Human nature hasn’t changed much since 1998 and, as a person who has worked for avid professional sports fans, I can attest to the fact that it can be a serious distraction, and a nuisance, in a work environment. Far be it from me to encourage further anti-discrimination laws, but we can (and should) recognize a bad thing for what it is – without calling in the heavy hand of the law.
Most of us have heard of the proverbial “golfing buddy” phenomenon, where he who plays golf with the boss gets the promotion. I think the reason we hear so much about golf, as opposed to other sports, is that golf is a traditionally higher status/higher income sport. The promotions, and jobs, we see on T.V., read about in magazines and newspapers and see in movies, are high-paying jobs and high-stakes promotions. What we don’t hear about is the millions of average-income workers who are passed over for promotion because their bosses are fans of a different team – or even because their bosses are sports fans in general, while the victim is not. I say “victim” because ideally it is the best-qualified individual who gets the job or promotion. This is the answer we would get if we were to ask any CEO about his company’s policy. The employee who worked harder, is more honest, is more dependable and has more experience, is a victim if he is passed over in favor of another employee who happens to like the same sport as the boss. Sure, he can quit and find another company (maybe), but this doesn’t change the fact that he was unjustly passed over.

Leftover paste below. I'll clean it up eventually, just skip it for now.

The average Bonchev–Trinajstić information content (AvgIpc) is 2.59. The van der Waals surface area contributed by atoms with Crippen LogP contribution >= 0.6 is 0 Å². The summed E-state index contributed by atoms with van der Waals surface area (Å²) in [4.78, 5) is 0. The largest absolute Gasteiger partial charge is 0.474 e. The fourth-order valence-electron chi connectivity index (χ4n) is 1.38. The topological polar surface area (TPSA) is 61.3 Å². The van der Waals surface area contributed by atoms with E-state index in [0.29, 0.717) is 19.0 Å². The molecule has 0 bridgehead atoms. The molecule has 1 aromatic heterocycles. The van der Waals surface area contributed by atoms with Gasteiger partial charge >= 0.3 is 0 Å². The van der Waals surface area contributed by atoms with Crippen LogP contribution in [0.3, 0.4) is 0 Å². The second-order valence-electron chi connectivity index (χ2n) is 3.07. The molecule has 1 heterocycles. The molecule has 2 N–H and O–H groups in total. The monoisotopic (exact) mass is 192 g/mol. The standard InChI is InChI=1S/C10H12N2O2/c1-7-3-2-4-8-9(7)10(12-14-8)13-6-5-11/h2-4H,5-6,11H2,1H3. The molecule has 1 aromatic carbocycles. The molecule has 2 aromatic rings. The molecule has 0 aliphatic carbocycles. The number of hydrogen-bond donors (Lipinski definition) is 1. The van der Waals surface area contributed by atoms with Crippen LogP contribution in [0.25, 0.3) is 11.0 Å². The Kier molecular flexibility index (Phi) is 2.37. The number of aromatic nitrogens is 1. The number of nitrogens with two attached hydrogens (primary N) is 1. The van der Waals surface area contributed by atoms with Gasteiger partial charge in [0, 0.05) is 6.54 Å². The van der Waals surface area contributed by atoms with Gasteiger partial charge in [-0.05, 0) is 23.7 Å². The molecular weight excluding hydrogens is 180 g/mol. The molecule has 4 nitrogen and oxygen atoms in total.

What are the code-words for this type of discrimination? “You don’t seem to have as much rapport with your co-workers”, “your communication skills aren’t as good”, “You don’t command as much respect” would be some possible examples. The reality might be that the underlying reason for the denial is that the victim lacks common ground with others – due to the fact that he is not a fan of their sport or team. But this is impossible to prove. I would imagine that back in the days when it was still legal (but socially unacceptable) to discriminate on the basis of religion, gender or race, the same rationals would have been given. As a matter of fact, it is legal to discriminate on the basis of race. It is even required – when the victim is white. It is also sometimes required to discriminate on the basis of gender – when the victim is male. In either case, rarely will the victim be told that he was passed over because of his race or gender. Instead, he will be told nothing at all – or one of the catch-alls I listed above.
There can be little doubt that many have learned to play golf with the intention of establishing a rapport with important people in order to advance their careers. But how many people have pretended to be baseball, football or basketball fans – or fans of specific teams – in order to advance their careers? Should those who do not be penalized*?
*Yes, I am aware that “life is not fair”. I am simply bringing attention to one of life’s unfairnesses that is often overlooked.